4 SUE LESLIE FAY BRASS ON AGE BIAS, COERCION
NEW YORK — A multi-million dollar suit charging age discrimination and coercion was filed Thursday by four former employees of The Leslie Fay Cos.
Named as defendants in the Federal Court suit were John J. Pomerantz, chairman and chief executive officer of Leslie Fay; Alan Golub, former president of the company, and Laura H. Pomerantz, wife of John and executive vice president.
The suit contends that the four employees were let go because the company was “looking for fresh young faces” and three of them were coerced into signing general releases. The suit says the dismissals were part of a reduction-in-force program instituted in the summer of 1992 by the defendants.
It maintains that John and Laura Pomerantz and Golub controlled the management of Leslie Fay and had a strong bias against older personnel and intended to “eliminate them from Leslie Fay as ‘dead wood.”‘
Plaintiffs are Jacob V. Falbaum, who had been director of distribution for the dress division and was let go in August 1992 at the age of 53; Anthony E. Gill, production manager, let go on June 6, 1992, at the age of 57; Emile Lewkowiez, director of quality control, dismissed on Aug. 7, 1992, at the age of 56, and Raymond J. Terwilliger, vice president of human resources, terminated on Aug. 8, 1992, at the age of 44. Each seeks damages for loss of compensation, damage to reputations and pain and suffering.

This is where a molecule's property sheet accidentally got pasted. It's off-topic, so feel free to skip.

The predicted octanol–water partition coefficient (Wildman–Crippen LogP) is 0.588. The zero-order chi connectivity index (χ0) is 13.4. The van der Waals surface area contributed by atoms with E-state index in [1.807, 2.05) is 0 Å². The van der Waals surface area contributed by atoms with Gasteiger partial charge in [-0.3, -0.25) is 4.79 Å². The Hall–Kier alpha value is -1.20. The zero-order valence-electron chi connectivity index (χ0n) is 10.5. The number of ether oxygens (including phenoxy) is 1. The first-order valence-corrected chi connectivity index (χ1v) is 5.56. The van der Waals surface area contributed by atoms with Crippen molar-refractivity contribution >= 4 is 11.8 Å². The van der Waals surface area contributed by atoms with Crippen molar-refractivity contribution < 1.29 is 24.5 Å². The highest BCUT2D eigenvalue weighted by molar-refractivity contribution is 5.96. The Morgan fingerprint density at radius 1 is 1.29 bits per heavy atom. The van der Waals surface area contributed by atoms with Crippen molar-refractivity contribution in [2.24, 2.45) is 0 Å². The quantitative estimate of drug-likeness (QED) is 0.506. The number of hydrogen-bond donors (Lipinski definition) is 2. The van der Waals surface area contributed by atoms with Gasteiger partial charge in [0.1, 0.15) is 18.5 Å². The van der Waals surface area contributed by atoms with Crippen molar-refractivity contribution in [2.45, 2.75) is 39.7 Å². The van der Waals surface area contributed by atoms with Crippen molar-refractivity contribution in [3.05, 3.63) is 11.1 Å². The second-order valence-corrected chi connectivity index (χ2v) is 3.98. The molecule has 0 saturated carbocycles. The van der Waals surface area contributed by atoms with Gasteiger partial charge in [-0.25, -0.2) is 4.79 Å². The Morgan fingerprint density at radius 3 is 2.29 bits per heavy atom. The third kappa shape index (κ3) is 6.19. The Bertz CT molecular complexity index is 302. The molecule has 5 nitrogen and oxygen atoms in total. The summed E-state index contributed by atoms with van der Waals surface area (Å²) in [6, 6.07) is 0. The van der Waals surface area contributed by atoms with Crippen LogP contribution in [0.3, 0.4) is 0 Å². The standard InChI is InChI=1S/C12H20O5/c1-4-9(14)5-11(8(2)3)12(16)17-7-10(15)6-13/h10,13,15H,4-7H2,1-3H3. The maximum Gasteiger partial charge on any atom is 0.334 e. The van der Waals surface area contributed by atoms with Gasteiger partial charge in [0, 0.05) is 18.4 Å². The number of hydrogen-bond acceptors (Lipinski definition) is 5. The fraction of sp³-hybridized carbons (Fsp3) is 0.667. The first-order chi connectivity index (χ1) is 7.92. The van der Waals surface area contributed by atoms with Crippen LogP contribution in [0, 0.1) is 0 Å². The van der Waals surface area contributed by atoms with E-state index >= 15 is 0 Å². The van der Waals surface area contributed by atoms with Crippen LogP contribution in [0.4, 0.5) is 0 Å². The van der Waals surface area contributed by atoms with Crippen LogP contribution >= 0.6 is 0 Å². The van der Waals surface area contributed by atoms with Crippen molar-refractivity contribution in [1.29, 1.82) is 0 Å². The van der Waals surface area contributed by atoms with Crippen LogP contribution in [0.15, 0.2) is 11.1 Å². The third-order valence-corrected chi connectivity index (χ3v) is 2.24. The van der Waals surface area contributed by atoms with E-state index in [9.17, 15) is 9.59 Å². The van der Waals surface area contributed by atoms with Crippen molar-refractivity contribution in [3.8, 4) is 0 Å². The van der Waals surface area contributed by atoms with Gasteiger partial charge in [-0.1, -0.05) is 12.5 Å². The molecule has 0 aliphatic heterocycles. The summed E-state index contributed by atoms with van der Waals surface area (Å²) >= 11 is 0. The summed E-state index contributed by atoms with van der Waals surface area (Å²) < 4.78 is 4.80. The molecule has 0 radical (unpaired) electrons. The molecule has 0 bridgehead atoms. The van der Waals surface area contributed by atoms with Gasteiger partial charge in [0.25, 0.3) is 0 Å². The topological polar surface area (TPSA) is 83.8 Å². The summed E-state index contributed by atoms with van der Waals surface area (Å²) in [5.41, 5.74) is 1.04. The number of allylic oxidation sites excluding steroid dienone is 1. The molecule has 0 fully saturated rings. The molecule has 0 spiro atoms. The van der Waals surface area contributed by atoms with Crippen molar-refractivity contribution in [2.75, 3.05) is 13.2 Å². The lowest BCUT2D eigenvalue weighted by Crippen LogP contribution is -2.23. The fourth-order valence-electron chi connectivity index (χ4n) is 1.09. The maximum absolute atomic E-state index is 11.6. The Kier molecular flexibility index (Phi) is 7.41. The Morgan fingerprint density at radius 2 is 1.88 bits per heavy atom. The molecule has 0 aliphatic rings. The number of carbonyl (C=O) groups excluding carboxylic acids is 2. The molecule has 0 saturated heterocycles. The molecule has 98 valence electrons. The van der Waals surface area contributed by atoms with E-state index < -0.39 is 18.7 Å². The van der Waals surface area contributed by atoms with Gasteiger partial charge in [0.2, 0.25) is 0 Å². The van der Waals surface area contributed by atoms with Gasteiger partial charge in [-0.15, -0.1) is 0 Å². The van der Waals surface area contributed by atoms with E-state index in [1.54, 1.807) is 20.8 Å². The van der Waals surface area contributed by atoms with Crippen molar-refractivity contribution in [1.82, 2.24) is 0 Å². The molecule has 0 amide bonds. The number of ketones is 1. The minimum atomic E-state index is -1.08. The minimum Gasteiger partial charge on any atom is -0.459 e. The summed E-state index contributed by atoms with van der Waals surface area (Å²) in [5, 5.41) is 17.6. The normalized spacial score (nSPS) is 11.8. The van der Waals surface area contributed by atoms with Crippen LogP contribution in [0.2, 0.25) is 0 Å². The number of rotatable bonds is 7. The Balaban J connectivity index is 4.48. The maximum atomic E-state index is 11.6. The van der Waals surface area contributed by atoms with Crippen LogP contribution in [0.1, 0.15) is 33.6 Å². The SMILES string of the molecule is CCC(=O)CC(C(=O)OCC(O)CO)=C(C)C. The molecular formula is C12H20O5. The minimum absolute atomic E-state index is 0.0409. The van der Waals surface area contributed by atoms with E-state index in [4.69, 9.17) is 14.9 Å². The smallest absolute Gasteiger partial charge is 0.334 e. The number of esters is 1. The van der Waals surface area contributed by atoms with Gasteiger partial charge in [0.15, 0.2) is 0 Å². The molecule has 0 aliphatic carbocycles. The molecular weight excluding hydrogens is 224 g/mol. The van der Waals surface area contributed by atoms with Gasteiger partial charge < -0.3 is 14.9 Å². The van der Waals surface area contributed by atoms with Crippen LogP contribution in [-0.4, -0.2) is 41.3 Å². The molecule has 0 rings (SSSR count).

All but Lewkowiez claim they were coerced into signing a release, which they contend is null and void. Because Lewkowiez refused to sign the release he was denied other employment or separation benefits, the suit charges.
The company — in Chapter 11, a move taken in April 1993 in the midst of an accounting scandal — is not named a defendant in the action. However, a spokesman said Thursday that while it has not yet seen the complaint, “we are familiar with the general allegations, most of which were nullified by the Equal Employment Opportunities Commission when it considered them. We will contest the allegations in court and expect to be vindicated.”
— Fairchild News Service